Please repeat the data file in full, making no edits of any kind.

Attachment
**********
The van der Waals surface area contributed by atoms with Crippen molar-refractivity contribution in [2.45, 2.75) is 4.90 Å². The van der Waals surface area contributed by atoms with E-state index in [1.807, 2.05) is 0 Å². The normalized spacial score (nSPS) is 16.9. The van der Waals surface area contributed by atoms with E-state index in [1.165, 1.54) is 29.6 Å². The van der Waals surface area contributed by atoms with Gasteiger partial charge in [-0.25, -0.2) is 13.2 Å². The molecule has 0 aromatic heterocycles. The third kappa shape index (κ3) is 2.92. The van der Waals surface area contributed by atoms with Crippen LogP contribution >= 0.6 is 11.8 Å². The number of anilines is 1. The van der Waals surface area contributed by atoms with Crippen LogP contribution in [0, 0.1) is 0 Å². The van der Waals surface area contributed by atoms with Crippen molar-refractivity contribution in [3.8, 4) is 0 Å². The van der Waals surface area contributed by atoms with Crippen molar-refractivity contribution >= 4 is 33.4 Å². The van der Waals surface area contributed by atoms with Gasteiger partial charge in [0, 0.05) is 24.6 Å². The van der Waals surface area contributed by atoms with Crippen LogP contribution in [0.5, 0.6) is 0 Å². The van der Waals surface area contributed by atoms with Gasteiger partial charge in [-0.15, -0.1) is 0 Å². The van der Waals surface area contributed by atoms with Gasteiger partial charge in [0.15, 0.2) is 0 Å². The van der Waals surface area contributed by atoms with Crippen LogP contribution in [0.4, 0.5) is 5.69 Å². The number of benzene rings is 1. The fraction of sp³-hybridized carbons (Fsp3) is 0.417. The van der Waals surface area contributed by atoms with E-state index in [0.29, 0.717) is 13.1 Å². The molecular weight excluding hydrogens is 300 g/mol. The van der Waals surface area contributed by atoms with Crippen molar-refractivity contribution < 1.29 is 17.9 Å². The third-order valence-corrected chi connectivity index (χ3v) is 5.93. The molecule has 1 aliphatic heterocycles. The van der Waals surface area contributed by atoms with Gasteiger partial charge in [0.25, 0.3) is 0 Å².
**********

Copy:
The van der Waals surface area contributed by atoms with Crippen molar-refractivity contribution in [2.45, 2.75) is 4.90 Å². The van der Waals surface area contributed by atoms with E-state index in [1.807, 2.05) is 0 Å². The normalized spacial score (nSPS) is 16.9. The van der Waals surface area contributed by atoms with E-state index in [1.165, 1.54) is 29.6 Å². The van der Waals surface area contributed by atoms with Gasteiger partial charge in [-0.25, -0.2) is 13.2 Å². The molecule has 0 aromatic heterocycles. The third kappa shape index (κ3) is 2.92. The van der Waals surface area contributed by atoms with Crippen LogP contribution >= 0.6 is 11.8 Å². The number of anilines is 1. The van der Waals surface area contributed by atoms with Crippen LogP contribution in [0, 0.1) is 0 Å². The van der Waals surface area contributed by atoms with Crippen molar-refractivity contribution in [3.8, 4) is 0 Å². The van der Waals surface area contributed by atoms with Crippen molar-refractivity contribution >= 4 is 33.4 Å². The van der Waals surface area contributed by atoms with Gasteiger partial charge in [0, 0.05) is 24.6 Å². The van der Waals surface area contributed by atoms with Crippen LogP contribution in [0.5, 0.6) is 0 Å². The van der Waals surface area contributed by atoms with Gasteiger partial charge in [-0.15, -0.1) is 0 Å². The van der Waals surface area contributed by atoms with Gasteiger partial charge in [0.15, 0.2) is 0 Å². The van der Waals surface area contributed by atoms with Crippen LogP contribution in [0.4, 0.5) is 5.69 Å². The number of benzene rings is 1. The fraction of sp³-hybridized carbons (Fsp3) is 0.417. The van der Waals surface area contributed by atoms with E-state index in [0.29, 0.717) is 13.1 Å². The molecular weight excluding hydrogens is 300 g/mol. The van der Waals surface area contributed by atoms with Crippen molar-refractivity contribution < 1.29 is 17.9 Å². The third-order valence-corrected chi connectivity index (χ3v) is 5.93. The molecule has 1 aliphatic heterocycles. The van der Waals surface area contributed by atoms with Gasteiger partial charge in [0.25, 0.3) is 0 Å².